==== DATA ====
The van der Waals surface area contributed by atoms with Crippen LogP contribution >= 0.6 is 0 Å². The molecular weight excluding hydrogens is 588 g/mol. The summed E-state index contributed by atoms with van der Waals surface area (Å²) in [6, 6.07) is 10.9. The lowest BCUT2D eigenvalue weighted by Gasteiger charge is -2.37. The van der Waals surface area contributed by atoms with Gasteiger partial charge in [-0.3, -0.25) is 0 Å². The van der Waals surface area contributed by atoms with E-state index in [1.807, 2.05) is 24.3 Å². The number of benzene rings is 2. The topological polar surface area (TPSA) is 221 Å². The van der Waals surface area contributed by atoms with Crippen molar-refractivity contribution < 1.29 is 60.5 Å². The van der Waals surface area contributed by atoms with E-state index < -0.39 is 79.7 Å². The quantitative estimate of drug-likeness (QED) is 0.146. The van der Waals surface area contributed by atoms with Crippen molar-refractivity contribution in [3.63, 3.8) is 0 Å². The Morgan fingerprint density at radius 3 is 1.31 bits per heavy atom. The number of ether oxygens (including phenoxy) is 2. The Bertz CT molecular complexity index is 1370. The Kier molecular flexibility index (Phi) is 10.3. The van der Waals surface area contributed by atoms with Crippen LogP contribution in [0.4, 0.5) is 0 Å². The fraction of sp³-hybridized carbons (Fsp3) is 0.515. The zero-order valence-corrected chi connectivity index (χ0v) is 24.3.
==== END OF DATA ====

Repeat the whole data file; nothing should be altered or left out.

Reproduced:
The van der Waals surface area contributed by atoms with Crippen LogP contribution >= 0.6 is 0 Å². The molecular weight excluding hydrogens is 588 g/mol. The summed E-state index contributed by atoms with van der Waals surface area (Å²) in [6, 6.07) is 10.9. The lowest BCUT2D eigenvalue weighted by Gasteiger charge is -2.37. The van der Waals surface area contributed by atoms with Gasteiger partial charge in [-0.3, -0.25) is 0 Å². The van der Waals surface area contributed by atoms with E-state index in [1.807, 2.05) is 24.3 Å². The number of benzene rings is 2. The topological polar surface area (TPSA) is 221 Å². The van der Waals surface area contributed by atoms with Crippen molar-refractivity contribution < 1.29 is 60.5 Å². The van der Waals surface area contributed by atoms with E-state index < -0.39 is 79.7 Å². The quantitative estimate of drug-likeness (QED) is 0.146. The van der Waals surface area contributed by atoms with Crippen molar-refractivity contribution in [3.63, 3.8) is 0 Å². The Morgan fingerprint density at radius 3 is 1.31 bits per heavy atom. The number of ether oxygens (including phenoxy) is 2. The Bertz CT molecular complexity index is 1370. The Kier molecular flexibility index (Phi) is 10.3. The van der Waals surface area contributed by atoms with Crippen LogP contribution in [0.4, 0.5) is 0 Å². The fraction of sp³-hybridized carbons (Fsp3) is 0.515. The zero-order valence-corrected chi connectivity index (χ0v) is 24.3.